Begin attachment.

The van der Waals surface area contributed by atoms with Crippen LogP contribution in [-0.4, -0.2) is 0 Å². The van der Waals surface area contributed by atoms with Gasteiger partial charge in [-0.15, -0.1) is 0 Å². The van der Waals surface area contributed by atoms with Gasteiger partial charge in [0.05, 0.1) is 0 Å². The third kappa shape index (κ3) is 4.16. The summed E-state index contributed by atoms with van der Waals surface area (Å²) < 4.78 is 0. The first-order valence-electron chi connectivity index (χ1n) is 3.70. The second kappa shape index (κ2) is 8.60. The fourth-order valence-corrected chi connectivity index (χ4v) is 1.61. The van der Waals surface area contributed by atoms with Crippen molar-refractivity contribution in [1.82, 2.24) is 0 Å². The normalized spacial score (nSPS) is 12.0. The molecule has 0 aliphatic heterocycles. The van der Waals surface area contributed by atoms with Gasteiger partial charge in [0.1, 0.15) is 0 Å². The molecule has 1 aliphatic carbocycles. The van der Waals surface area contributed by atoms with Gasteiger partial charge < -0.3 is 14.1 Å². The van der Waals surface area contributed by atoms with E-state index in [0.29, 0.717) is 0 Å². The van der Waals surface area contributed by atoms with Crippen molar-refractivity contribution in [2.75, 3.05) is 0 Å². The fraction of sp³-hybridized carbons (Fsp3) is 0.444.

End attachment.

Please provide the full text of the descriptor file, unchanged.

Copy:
The van der Waals surface area contributed by atoms with Crippen LogP contribution in [-0.4, -0.2) is 0 Å². The van der Waals surface area contributed by atoms with Gasteiger partial charge in [-0.15, -0.1) is 0 Å². The van der Waals surface area contributed by atoms with Gasteiger partial charge in [0.05, 0.1) is 0 Å². The third kappa shape index (κ3) is 4.16. The summed E-state index contributed by atoms with van der Waals surface area (Å²) < 4.78 is 0. The first-order valence-electron chi connectivity index (χ1n) is 3.70. The second kappa shape index (κ2) is 8.60. The fourth-order valence-corrected chi connectivity index (χ4v) is 1.61. The van der Waals surface area contributed by atoms with Crippen molar-refractivity contribution in [1.82, 2.24) is 0 Å². The normalized spacial score (nSPS) is 12.0. The molecule has 0 aliphatic heterocycles. The van der Waals surface area contributed by atoms with Gasteiger partial charge in [0.1, 0.15) is 0 Å². The molecule has 1 aliphatic carbocycles. The van der Waals surface area contributed by atoms with Gasteiger partial charge < -0.3 is 14.1 Å². The van der Waals surface area contributed by atoms with E-state index in [0.29, 0.717) is 0 Å². The van der Waals surface area contributed by atoms with Crippen molar-refractivity contribution in [2.75, 3.05) is 0 Å². The fraction of sp³-hybridized carbons (Fsp3) is 0.444.